Following High Court’s directive, Pakistan Government sets up a panel to formulate a policy on enforced disappearances

Following the high court’s directives, the government has set up a seven-member committee headed by the Minister for Law and Justice Azam Nazeer Tarar, according to a notification by the Interior Ministry

May 30, 2022 05:42 pm | Updated 05:42 pm IST - Islamabad

Representational image.

Representational image.

The Pakistan Government on May 30 has set up a committee to formulate a policy to deal with the issue of enforced disappearances in the country after a high court asked heads of successive governments to explain how such a festering issue had become a “state policy”. The Islamabad High Court (IHC) on May 29 directed the federal government to serve notices on former President, retired General Pervez Musharraf, and all successive chief executives, including Imran Khan and Shehbaz Sharif, for following an “undeclared tacit approval of the policy regarding enforced disappearances”.

Following the high court’s directives, the government has set up a seven-member committee headed by the Minister for Law and Justice Azam Nazeer Tarar, according to a notification by the Interior Ministry.

The panel consists of Interior Minister Rana Sanaullah, Minister for Power Alleviation Shazia Marri, Minister for Communications Asad Mahmood, Minister for Defence Production Muhammad Israr Tareen, Minister for Maritime Affairs Faisal Ali Subzwari, and Minister for Science and Technology Agha Hassan Baloch.

The report of the committee will be presented to the cabinet for further deliberations.

“The Interior Ministry shall provide secretarial support to the committee,” it said.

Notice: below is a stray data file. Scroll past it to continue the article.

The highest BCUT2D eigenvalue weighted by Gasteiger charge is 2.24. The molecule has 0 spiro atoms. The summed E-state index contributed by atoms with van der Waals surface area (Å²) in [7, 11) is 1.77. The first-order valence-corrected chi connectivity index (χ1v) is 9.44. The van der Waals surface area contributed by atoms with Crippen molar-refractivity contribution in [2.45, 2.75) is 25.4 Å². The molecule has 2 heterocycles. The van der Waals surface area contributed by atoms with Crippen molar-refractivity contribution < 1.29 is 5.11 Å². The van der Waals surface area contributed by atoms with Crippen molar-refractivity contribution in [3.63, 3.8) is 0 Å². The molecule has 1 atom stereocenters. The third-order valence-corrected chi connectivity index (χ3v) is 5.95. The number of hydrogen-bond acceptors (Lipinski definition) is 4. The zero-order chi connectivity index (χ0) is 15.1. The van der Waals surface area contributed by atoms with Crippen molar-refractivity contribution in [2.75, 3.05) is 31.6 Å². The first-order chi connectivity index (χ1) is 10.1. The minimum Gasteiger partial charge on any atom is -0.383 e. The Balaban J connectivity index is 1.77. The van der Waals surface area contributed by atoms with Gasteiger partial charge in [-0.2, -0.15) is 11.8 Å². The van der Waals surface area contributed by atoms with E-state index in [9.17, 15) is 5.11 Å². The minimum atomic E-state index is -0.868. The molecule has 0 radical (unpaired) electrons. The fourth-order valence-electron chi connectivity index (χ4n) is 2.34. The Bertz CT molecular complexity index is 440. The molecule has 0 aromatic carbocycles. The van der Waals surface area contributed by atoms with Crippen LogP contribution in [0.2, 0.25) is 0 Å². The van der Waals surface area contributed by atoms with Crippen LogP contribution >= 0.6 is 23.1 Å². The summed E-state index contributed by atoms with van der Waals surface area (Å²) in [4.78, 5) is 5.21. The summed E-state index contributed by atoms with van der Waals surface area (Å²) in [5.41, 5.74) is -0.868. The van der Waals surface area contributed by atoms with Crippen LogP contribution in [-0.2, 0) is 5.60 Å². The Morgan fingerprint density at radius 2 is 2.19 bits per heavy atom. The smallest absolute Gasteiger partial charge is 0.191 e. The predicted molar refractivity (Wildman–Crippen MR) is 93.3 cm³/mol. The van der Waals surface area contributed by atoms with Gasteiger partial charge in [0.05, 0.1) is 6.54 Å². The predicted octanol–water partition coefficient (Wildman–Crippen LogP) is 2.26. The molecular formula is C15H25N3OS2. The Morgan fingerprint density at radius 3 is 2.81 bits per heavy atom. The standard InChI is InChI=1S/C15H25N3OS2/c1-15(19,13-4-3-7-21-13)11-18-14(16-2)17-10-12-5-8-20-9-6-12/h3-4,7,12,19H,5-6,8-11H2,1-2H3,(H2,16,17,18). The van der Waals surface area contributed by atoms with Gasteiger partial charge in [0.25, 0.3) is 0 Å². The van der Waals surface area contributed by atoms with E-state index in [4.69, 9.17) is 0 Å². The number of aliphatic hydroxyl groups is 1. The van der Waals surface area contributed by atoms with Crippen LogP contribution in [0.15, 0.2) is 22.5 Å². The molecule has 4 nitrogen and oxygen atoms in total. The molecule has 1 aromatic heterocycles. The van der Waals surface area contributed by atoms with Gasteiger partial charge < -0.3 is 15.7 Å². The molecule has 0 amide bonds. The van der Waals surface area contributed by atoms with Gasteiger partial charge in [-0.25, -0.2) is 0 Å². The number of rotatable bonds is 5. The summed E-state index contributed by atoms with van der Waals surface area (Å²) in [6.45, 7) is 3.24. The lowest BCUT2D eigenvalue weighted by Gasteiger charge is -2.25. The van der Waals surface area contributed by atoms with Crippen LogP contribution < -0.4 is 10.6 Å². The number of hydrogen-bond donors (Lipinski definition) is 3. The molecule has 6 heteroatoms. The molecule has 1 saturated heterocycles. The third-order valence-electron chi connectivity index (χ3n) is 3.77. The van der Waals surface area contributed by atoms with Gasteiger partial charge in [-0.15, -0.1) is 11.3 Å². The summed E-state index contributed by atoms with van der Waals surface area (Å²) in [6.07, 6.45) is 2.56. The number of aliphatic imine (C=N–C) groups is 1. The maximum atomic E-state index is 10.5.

The IHC Chief Justice Athar Minallah, in a 15-page order, said, “Retired Gen. Pervez Musharraf and all other successor chief executives i.e. the former Prime Ministers, including the incumbent holder of the office shall submit their respective affidavits explaining why the court may not order proceedings against them for alleged subversion of the Constitution in the context of undeclared tacit approval of the policy regarding enforced disappearances and thus putting national security at risk by allowing the involvement of law enforcement agencies, particularly the armed forces.” “Pervez Musharraf has candidly conceded in his autobiography In the Line of Fire that ‘enforced disappearances’ was an undeclared policy of the state.”

The judge pointed out that the onus was on each chief executive to “rebut the presumption and to explain why they may not be tried for the offence of high treason”.

The court issued the orders in a case related to the disappearance of journalist Mudassar Naro and five others after their petitions were fixed for final arguments, but the federal government requested an adjournment.

The issue of forced disappearances of activists and political workers, especially in the restive province of Balochistan and in Karachi, had gained considerable attention when Mr. Musharraf was at the helm.

Every government since then has made commitments to weed out this festering issue, but very little has been done about it despite eliciting global condemnation.

Pakistan’s Human Rights Commission had expressed alarm at the rising cases of enforced disappearances in Balochistan and other parts of the country, after a post-graduate student from a university in Islamabad had gone missing in February this year.

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